This project involves design and implementation of high performance Power Management Integrated Circuits (PMIC) for ambient energy harvesting. The core of the PMIC is a high-efficiency, ultra-low voltage, low-quiescent current, DC-DC converter which can harvest energy from one or more energy transducers and provide multiple supply rails to power the subsequent blocks and charge a temporary storage component.


The current phase of this project is the design of a reconfigurable closed-loop switched-capacitor DC-DC converter for sub-mW energy harvesting applications. This design has the following characteristics: First, to support a wide input voltage range, the switched-capacitor converter is designed to be reconfigurable: It adjusts its voltage gain and frequency based on the operating condition of the converter. Second, our design is targeted to operate with DC voltages from 0.5 V to 2.5 V. This range covers operation with solar cells, high voltage thermo-electric generators and rectified AC sources. Finally, since a wireless sensor typically consumes tens to hundreds microwatts of power, we aim at delivering at least one hundred microwatts of power to the load (comprised of sensor circuits). The target output voltage is 1.2 V and the regulation window is from 1 V to 1.4 V.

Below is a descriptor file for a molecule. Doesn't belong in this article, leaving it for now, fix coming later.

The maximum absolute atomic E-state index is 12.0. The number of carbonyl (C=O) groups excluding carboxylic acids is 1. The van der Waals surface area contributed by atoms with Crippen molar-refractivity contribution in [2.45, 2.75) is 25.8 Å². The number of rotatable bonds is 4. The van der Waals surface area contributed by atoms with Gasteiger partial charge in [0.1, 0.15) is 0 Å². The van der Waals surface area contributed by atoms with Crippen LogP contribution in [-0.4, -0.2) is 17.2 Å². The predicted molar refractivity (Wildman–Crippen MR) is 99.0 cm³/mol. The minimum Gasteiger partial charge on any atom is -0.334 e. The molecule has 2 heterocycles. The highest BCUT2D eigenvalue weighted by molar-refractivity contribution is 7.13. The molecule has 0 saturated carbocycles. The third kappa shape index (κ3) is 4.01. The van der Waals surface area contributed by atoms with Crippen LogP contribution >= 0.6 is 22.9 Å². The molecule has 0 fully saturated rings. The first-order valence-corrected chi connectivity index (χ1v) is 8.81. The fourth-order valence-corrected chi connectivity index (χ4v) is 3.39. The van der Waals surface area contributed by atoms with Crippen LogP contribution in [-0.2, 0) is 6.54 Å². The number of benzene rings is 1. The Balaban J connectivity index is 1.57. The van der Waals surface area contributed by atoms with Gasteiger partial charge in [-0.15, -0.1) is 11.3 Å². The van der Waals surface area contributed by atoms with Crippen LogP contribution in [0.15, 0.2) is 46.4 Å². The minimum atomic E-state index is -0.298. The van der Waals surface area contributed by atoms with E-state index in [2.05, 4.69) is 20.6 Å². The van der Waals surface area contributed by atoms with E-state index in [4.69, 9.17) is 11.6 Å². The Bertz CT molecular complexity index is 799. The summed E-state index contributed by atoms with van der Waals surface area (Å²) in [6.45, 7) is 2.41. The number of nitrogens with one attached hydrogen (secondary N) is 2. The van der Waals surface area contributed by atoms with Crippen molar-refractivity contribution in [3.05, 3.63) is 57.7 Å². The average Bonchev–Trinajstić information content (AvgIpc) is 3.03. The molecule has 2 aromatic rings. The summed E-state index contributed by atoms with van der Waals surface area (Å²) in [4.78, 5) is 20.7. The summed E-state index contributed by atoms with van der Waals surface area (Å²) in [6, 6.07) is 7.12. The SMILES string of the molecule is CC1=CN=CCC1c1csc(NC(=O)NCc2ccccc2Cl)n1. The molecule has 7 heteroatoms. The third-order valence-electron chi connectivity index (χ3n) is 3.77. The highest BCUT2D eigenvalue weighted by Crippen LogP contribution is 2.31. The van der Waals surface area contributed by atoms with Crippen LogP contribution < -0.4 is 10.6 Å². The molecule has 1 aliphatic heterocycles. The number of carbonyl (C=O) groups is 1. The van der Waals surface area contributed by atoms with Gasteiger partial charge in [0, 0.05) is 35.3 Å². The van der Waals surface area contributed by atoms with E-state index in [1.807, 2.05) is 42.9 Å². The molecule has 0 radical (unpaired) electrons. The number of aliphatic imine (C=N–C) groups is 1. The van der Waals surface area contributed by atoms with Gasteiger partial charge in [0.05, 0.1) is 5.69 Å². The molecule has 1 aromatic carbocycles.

The following figure shows the block diagram of the reconfigurable closed-loop switched-capacitor DC-DC converter. The power conversion stage is a reconfigurable series-parallel converter. Two gain control and frequency control loops run simulataneously to regulate the output voltage and guarantee high-efficiency operation. This power management circuit has been simulated in a 0.25-μm CMOS process and simulation results confirm that with an input voltage ranging from 0.5 V to 2.5 V, the converter can generate a regulated 1.2 V output rail and deliver a maximum load current of 100 μA. The power conversion efficiency is higher than 80% across a wide range of the input voltage with a maximum efficiency of 88%.

Itc10725 blockDiagram.png